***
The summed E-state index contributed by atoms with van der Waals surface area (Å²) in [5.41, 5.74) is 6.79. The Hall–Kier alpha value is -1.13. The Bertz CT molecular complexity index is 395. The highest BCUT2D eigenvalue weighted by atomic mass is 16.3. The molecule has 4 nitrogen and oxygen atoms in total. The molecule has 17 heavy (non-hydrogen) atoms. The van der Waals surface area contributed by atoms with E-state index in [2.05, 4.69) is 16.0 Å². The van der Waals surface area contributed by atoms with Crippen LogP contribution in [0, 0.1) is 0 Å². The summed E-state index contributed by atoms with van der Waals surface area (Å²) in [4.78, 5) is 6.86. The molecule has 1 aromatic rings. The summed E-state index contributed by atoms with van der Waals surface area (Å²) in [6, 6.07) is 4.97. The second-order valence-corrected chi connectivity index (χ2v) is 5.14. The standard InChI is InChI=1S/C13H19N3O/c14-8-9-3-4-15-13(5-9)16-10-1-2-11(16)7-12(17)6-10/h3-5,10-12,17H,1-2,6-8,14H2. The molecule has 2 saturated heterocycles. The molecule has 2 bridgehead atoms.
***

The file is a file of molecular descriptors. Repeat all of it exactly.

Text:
The summed E-state index contributed by atoms with van der Waals surface area (Å²) in [5.41, 5.74) is 6.79. The Hall–Kier alpha value is -1.13. The Bertz CT molecular complexity index is 395. The highest BCUT2D eigenvalue weighted by atomic mass is 16.3. The molecule has 4 nitrogen and oxygen atoms in total. The molecule has 17 heavy (non-hydrogen) atoms. The van der Waals surface area contributed by atoms with E-state index in [2.05, 4.69) is 16.0 Å². The van der Waals surface area contributed by atoms with Crippen LogP contribution in [0, 0.1) is 0 Å². The summed E-state index contributed by atoms with van der Waals surface area (Å²) in [4.78, 5) is 6.86. The molecule has 1 aromatic rings. The summed E-state index contributed by atoms with van der Waals surface area (Å²) in [6, 6.07) is 4.97. The second-order valence-corrected chi connectivity index (χ2v) is 5.14. The standard InChI is InChI=1S/C13H19N3O/c14-8-9-3-4-15-13(5-9)16-10-1-2-11(16)7-12(17)6-10/h3-5,10-12,17H,1-2,6-8,14H2. The molecule has 2 saturated heterocycles. The molecule has 2 bridgehead atoms.